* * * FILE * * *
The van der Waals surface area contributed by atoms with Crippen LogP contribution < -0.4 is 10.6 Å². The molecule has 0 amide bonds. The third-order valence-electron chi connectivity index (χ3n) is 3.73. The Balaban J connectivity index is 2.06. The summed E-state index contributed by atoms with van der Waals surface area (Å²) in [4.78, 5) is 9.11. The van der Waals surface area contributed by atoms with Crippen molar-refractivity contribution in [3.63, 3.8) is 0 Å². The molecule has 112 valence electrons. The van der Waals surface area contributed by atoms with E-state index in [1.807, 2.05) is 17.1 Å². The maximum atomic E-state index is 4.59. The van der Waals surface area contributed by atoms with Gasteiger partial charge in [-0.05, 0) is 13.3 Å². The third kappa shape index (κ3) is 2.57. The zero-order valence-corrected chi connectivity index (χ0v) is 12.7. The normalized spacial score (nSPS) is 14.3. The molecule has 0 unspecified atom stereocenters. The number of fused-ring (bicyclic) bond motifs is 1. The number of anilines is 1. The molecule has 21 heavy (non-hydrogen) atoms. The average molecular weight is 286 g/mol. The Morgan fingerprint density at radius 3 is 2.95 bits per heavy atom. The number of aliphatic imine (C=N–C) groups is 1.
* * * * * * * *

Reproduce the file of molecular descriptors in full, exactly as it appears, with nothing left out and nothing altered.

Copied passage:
The van der Waals surface area contributed by atoms with Crippen LogP contribution < -0.4 is 10.6 Å². The molecule has 0 amide bonds. The third-order valence-electron chi connectivity index (χ3n) is 3.73. The Balaban J connectivity index is 2.06. The summed E-state index contributed by atoms with van der Waals surface area (Å²) in [4.78, 5) is 9.11. The van der Waals surface area contributed by atoms with Crippen molar-refractivity contribution in [3.63, 3.8) is 0 Å². The molecule has 112 valence electrons. The van der Waals surface area contributed by atoms with E-state index in [1.807, 2.05) is 17.1 Å². The maximum atomic E-state index is 4.59. The van der Waals surface area contributed by atoms with Gasteiger partial charge in [-0.05, 0) is 13.3 Å². The third kappa shape index (κ3) is 2.57. The zero-order valence-corrected chi connectivity index (χ0v) is 12.7. The normalized spacial score (nSPS) is 14.3. The molecule has 0 unspecified atom stereocenters. The number of fused-ring (bicyclic) bond motifs is 1. The number of anilines is 1. The molecule has 21 heavy (non-hydrogen) atoms. The average molecular weight is 286 g/mol. The Morgan fingerprint density at radius 3 is 2.95 bits per heavy atom. The number of aliphatic imine (C=N–C) groups is 1.